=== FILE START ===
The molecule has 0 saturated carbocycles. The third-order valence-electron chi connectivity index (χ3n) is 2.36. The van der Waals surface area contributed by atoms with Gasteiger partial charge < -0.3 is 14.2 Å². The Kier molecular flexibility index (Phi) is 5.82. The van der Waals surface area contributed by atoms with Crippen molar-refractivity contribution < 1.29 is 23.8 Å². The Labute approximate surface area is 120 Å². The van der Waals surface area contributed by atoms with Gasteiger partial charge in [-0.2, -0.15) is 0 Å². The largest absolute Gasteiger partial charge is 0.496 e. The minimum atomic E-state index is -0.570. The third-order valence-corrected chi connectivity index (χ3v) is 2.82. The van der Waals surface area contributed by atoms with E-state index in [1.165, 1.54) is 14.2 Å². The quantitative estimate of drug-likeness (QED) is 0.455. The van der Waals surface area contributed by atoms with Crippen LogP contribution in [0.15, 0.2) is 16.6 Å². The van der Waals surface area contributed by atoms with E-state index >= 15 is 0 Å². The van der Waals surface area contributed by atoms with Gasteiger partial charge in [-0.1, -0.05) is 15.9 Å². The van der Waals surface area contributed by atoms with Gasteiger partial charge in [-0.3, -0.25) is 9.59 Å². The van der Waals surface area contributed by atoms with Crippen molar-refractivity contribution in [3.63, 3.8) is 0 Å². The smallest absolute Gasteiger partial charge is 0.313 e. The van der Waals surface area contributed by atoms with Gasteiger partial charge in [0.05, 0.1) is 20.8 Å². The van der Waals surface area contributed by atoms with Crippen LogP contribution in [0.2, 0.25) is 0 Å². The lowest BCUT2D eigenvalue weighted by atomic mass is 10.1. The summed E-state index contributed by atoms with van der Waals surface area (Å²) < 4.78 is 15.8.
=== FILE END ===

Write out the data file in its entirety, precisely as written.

The molecule has 0 saturated carbocycles. The third-order valence-electron chi connectivity index (χ3n) is 2.36. The van der Waals surface area contributed by atoms with Gasteiger partial charge < -0.3 is 14.2 Å². The Kier molecular flexibility index (Phi) is 5.82. The van der Waals surface area contributed by atoms with Crippen molar-refractivity contribution < 1.29 is 23.8 Å². The Labute approximate surface area is 120 Å². The van der Waals surface area contributed by atoms with Gasteiger partial charge in [-0.2, -0.15) is 0 Å². The largest absolute Gasteiger partial charge is 0.496 e. The minimum atomic E-state index is -0.570. The third-order valence-corrected chi connectivity index (χ3v) is 2.82. The van der Waals surface area contributed by atoms with E-state index in [1.165, 1.54) is 14.2 Å². The quantitative estimate of drug-likeness (QED) is 0.455. The van der Waals surface area contributed by atoms with Crippen LogP contribution in [0.15, 0.2) is 16.6 Å². The van der Waals surface area contributed by atoms with E-state index >= 15 is 0 Å². The van der Waals surface area contributed by atoms with Gasteiger partial charge in [-0.1, -0.05) is 15.9 Å². The van der Waals surface area contributed by atoms with Gasteiger partial charge in [-0.3, -0.25) is 9.59 Å². The van der Waals surface area contributed by atoms with Crippen molar-refractivity contribution in [3.63, 3.8) is 0 Å². The smallest absolute Gasteiger partial charge is 0.313 e. The van der Waals surface area contributed by atoms with Gasteiger partial charge in [0.05, 0.1) is 20.8 Å². The van der Waals surface area contributed by atoms with Crippen LogP contribution in [0.2, 0.25) is 0 Å². The lowest BCUT2D eigenvalue weighted by atomic mass is 10.1. The summed E-state index contributed by atoms with van der Waals surface area (Å²) < 4.78 is 15.8.